I wanted to write about this really cool bag. This time it’s actually the last bag I’ll ever need. But there’s some background involving, as usual, what I’ve been reading, in my usual desultory fashion.
It’s no secret that I think Geoff Dyer is one of the best writers out there. I admire his clean style and his phenomenal range of interests. And for what should be obvious reasons, I really like that his essays and books are invariably about something other than what they are about. Or, better, say, something, many things, in addition to what they are about. This line he wrote about John Berger could easily be applied to him as well:
It is not just that he has written on photographers, artists, thinkers and peasants, or zoos, museums and cities he has travelled to; these diverse concerns are often combined in the course of a single essay.
And it is generally these threads that contain some detail that ends up changing my life. Take “Is Jazz Dead?” for example. This essay appears in Otherwise Known as the Human Condition, which happens to be the first Dyer essay collection I read (I had read Jeff in Venice, Death in Varanasi … a great novel). In this essay exploring some of the new forms “jazz” is taking, Dyer discusses the brilliant—what does one call them … post-jazz or ambient jazz?—trio out of Australia, the Necks, especially their album Drive By.
Drive By glides through an ambient dream-time of “found” sounds: a children’s playground, crickets, a beehive. Where the previous albums are reliable, slightly embellished records of sustained improvisations in “real time,” this one was built out of segments that were then overdubbed and restructured in the edit, like a sound track for a road movie waiting to be made. I don’t know if it’s jazz, but it’s a great record and I love it; you’d be mad not to.
I ordered it immediately. I seem to remember Dyer suggesting somewhere that Drive By was the best of the albums by the Necks. I ordered them all, some directly from Australia. Ultimately, I decided Drive By was my favorite.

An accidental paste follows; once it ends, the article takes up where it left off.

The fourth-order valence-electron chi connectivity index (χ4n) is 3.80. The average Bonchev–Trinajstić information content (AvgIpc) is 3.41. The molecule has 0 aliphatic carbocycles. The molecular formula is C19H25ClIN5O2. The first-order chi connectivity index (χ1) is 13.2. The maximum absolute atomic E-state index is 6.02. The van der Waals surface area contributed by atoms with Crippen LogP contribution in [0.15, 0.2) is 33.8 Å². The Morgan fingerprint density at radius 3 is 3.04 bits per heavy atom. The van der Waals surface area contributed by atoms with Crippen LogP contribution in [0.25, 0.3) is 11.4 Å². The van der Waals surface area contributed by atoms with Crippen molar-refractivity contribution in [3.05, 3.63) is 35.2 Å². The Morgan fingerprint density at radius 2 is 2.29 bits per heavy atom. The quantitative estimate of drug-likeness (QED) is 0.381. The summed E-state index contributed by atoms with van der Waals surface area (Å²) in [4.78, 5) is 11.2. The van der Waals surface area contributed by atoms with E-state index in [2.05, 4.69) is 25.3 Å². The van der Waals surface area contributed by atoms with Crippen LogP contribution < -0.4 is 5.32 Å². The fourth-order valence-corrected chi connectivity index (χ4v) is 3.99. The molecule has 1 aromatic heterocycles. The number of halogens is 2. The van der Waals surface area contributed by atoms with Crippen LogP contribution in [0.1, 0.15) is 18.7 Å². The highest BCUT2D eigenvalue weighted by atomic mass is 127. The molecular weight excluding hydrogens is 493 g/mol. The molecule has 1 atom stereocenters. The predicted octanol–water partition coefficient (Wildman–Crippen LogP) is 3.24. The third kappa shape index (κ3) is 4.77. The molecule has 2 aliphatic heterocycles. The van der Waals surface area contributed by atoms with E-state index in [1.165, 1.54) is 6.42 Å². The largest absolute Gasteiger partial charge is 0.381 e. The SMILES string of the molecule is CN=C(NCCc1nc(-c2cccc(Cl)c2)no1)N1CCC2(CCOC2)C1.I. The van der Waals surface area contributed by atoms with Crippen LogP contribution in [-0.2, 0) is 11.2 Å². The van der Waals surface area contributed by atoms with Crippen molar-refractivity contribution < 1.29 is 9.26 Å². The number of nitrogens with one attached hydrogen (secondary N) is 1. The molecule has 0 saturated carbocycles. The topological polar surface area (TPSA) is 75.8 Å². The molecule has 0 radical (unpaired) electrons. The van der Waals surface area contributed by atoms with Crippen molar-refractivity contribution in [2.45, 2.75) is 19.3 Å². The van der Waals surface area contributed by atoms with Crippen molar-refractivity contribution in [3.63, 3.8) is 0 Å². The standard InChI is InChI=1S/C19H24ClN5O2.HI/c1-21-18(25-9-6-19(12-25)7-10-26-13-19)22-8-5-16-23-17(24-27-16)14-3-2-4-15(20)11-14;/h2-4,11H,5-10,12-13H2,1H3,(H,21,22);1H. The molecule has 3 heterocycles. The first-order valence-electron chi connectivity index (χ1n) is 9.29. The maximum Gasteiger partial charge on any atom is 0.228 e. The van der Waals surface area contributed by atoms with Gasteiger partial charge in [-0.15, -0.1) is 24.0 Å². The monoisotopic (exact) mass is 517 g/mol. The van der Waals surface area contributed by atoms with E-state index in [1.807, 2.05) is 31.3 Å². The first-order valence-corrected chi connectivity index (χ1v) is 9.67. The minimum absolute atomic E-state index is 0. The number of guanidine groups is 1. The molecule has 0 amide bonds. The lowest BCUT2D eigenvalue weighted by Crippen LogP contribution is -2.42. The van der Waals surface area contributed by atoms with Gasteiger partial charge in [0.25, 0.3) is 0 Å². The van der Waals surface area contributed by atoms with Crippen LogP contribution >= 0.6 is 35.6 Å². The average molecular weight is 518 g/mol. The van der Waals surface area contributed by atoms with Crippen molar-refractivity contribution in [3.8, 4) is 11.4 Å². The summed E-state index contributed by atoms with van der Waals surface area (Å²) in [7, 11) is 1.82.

But it was my experience after reading Zona, Dyer’s brilliant and idiosyncratic treatment of Andrei Tarkovsky’s film Stalker, that is relevant here. He recounts in a lengthy aside (all parenthetical) his experience of losing a much loved bag, an experience that gives him greater insight into the character of the professor, who wants to return to where he lost his knapsack to retrieve it.
It so happens that, right now, I identify absolutely with Professor’s desire to be reunited with his rucksack. Six years ago my wife came back from a trip to Berlin with one of those Freitag bags made out of recycled truck tarps and seat belts. Unlike some Freitag bags it was rather plain—plain grey in fact—and initially I was a little disappointed. Over time, though, I came to see that she had made the wisest possible choice and I came to love that bag absolutely. And then, ten days ago in Adelaide, in the course of a long, multifaceted, multi-drinks evening, I lost it, either in a restaurant, at a party, in a taxi or at the gardens of the Arts Festival. No one handed in my bag. It was gone—and is not identically replaceable.
One of those Freitag bags … I checked out the Freitag website and, yes, I loved those bags. I went back and forth for some weeks, as the bags are pretty expensive, but ultimately, I had to have one. It’s vegan. (I had stopped buying leather bags, but even fabric ones seem to have decorative trim or reinforcing straps made from some kind of hide. And while we’re on the subject, what’s up with those pointless little leather rectangles they sew on the back of jeans? Maybe they recall some former functioning thing, like a giant off-center belt loop. And now it’s just a skeuomorph. I don’t like it.) But I do like my Freitag bag. It’s sturdy and beautiful and one of a kind. I love it. I hope I never lose it.
I resent the fact that Geoff Dyer makes me spend so much money when I have so little. Not only must I buy all of his books, but I have to order records and pricey bags. And go places, too. Have you read Yoga for People Who Can’t Be Bothered to Do It? It’s a book of travel essays. It’s worth it for the name alone. Shove it in your Freitag bag and by a ticket … to anyplace, really.